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Wednesday, May 12, 1999 Published at 11:49 GMT 12:49 UK


UK Politics

Blair defends Nato's war

Chinese troops march past the British embassy in Beijing

Tony Blair has defended Nato from charges of bungling, as the Ministry of Defence says no signs exist of a Serb withdrawal from Kosovo.

The prime minister has seen parliamentary concern over the air offensive grow markedly since the bombing of the Chinese embassy in Belgrade.

Mr Blair hit back on Wednesday, insisting no war had could be fought without mistakes and civilian casualties.


[ image: Tony Blair:
Tony Blair: "The error-free war does not exist"
"If people want a war, without any mistakes, any civilian casualties, any errors that are made, then that is not a very realistic assessment of war," he said, in a GMTV interview.

At the daily Ministry of Defence briefing the Parliamentary Under-Secretary of State for Defence, John Spellar, said people should not lose sight of Nato's objectives.

"The one thing we must never forget is that the Kosovo people and their plight are the reason for our campaign.

"Milosevic has offered a partial withdrawal of his troops, but would refugees return to an area where there are tens of thousand of his troops?"

Kosovo: Special Report
Military staff added that their intelligence provided no indication that President Slobodan Milosevic had actually began to remove any of his forces from Kosovo.

On the 49th night of the air campaign, more than 600 sorties were flown by Nato, the briefing heard.

Targets hit included six road bridges, a railway bridge, tanks, trucks, artillery, armoured personnel, command posts and anti-aircraft positions.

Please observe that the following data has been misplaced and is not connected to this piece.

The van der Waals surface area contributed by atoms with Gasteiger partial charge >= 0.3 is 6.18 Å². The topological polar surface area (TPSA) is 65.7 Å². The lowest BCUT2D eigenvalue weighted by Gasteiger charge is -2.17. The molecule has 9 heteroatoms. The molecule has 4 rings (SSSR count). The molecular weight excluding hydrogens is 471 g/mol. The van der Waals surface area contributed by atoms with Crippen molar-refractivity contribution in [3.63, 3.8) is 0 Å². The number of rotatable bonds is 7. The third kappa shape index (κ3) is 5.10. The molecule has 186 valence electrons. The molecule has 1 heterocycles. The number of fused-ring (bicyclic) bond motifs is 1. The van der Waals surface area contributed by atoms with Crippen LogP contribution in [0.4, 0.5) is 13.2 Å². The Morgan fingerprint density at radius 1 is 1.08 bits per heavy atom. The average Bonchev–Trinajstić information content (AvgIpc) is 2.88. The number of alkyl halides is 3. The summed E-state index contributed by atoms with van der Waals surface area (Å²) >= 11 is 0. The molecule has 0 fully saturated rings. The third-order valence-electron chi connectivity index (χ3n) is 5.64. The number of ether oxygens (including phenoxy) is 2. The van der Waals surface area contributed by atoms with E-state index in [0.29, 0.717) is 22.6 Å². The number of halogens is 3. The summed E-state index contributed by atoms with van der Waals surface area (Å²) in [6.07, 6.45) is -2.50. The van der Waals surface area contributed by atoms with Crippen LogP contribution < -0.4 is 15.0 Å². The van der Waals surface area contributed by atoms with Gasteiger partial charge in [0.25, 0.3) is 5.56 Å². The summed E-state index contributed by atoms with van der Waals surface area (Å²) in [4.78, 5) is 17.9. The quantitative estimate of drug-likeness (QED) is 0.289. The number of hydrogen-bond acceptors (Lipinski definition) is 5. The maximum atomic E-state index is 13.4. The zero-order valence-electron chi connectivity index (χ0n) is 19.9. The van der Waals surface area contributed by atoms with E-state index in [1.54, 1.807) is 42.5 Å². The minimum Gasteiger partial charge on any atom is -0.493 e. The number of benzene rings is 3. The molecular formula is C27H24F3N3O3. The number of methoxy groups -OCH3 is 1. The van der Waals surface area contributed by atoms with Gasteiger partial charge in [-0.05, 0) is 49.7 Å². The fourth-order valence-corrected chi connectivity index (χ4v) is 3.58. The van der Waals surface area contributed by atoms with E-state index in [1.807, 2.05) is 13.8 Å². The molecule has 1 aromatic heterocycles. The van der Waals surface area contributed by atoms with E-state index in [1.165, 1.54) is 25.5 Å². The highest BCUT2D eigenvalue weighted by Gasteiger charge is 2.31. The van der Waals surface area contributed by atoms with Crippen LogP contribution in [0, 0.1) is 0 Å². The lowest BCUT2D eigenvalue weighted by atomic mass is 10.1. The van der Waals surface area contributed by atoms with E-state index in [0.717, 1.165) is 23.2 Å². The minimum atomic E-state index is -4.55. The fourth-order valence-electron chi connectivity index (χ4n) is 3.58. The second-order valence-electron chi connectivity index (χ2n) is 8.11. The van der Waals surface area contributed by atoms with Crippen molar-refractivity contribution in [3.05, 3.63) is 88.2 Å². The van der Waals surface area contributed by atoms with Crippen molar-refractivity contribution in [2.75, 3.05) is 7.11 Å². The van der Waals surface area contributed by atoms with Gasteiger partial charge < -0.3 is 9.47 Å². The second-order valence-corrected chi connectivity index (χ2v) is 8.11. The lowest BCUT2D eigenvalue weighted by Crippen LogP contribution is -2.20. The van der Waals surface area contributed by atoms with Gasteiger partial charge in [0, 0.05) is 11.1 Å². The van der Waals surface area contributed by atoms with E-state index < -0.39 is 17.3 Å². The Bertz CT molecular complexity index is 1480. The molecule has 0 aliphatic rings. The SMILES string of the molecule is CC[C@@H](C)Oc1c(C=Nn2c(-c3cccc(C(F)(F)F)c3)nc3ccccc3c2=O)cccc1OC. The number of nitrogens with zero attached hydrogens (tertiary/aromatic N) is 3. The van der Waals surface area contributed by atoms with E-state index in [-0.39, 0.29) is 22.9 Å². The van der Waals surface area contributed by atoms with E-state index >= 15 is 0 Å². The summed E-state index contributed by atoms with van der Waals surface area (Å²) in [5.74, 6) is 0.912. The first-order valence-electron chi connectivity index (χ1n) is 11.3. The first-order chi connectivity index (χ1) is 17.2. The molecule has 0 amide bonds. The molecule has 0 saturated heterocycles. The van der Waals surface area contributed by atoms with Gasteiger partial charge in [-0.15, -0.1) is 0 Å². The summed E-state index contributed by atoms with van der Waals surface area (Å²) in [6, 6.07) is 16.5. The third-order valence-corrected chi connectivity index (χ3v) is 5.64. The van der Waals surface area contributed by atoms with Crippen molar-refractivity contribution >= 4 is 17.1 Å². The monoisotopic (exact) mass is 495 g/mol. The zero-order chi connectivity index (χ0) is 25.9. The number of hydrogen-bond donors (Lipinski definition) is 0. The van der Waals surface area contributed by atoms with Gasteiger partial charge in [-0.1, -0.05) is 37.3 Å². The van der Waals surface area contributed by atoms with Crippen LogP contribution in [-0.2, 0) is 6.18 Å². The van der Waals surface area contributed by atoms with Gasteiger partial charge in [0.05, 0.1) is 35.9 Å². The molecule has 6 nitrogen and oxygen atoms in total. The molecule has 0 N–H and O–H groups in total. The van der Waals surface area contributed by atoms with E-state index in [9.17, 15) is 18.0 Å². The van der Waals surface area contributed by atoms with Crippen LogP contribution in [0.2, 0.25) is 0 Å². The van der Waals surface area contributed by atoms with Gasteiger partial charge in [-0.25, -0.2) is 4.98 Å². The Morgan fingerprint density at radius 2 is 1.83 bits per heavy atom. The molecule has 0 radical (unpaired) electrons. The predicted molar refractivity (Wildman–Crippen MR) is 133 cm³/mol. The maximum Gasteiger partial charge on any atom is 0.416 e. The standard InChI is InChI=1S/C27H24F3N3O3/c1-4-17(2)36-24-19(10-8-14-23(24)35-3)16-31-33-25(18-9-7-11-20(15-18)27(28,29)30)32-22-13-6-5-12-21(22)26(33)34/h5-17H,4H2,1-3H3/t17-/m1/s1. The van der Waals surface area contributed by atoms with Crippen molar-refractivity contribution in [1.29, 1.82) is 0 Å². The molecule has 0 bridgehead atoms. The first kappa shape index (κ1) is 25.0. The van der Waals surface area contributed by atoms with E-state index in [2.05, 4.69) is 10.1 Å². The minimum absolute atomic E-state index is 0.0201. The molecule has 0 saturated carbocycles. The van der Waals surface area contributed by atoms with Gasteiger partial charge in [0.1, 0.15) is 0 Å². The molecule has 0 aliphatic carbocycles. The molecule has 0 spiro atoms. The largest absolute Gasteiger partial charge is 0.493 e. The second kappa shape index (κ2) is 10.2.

Mr Spellar maintained the air campaign was making progress towards forcing President Milosevic to accept Nato's demands.


[ image: The air offensive is working, the Ministry of Defence insists]
The air offensive is working, the Ministry of Defence insists
The allies insist Serbia must withdraw all its forces from Kosovo and allow the return of the displaced refugees under an international military force led by Nato before it calls a ceasefire.

"The air campaign is making a significant and increasing impact on the military ability of the Serb forces," Mr Spellar said.

"There should be a realisation in Belgrade that they cannot win in this conflict.

"We believe that realisation is coming home to the Yugoslav leadership and we looking to them to accept the demands of the international community."

Conservative leader William Hague later hit back at the accusation his party's criticism of the government would undermine troop morale.

"We think that it is legitimate and indeed important, that it is the duty of the opposition, to ask certain questions about it [the conflict], because we want to see it successfully prosecuted, because we want to see it brought to a successful conclusion," he said.



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